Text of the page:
Thursday, December 11, 2008

Forty is the New Twenty When It Comes to Pregnancy

Photo by SantaRosa

Advances in full ovarian transplant techniques--using a full ovary and reconnecting the blood supply to feed the graft--have led to the live birth of a healthy baby girl, reports Dr. Sherman Silber of the Infertility Center of St. Louis.

Commenting on the potential of full ovarian transplant, Silber identified two groups of patients who stand to benefit from the technique, if frozen ovaries turn out to be as viable:

"One is the young cancer patient who is about to lose all her ovarian function as she's about to undergo chemotherapy. We just take that ovary out, freeze it and transplant it back. That's one big payoff," he said in a telephone interview.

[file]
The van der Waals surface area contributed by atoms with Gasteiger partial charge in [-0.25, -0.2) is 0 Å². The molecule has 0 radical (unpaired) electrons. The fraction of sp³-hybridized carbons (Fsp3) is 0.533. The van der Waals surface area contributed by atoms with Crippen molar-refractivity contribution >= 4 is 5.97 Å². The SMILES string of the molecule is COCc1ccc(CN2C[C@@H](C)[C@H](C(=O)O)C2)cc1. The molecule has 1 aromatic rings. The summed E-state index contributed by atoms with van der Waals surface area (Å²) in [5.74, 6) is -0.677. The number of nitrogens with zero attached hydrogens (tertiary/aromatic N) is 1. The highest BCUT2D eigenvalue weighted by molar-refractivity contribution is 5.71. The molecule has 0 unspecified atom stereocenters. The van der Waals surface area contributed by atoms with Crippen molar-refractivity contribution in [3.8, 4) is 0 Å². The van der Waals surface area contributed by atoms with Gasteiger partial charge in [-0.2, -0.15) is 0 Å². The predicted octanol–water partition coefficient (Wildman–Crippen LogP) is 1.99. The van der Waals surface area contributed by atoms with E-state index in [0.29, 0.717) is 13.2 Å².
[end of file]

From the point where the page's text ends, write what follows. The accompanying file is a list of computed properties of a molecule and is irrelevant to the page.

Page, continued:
The other, he acknowledged, is more controversial: extending the time a woman is fertile.

Women in their 20s could have one of their two ovaries removed so it can be frozen. "If she's 40 or 45 when she has it transplanted back, it's still a 25- or 30-year-old ovary, so she's preserving her fertility," he said. "We've actually done it for quite a few patients. I think there will be many more women who will want to do that.
I don't see what's so controversial about extending the time a woman is fertile, but one thing is certain. This development goes a long way to lending credence to the "40 is the new 20" meme.



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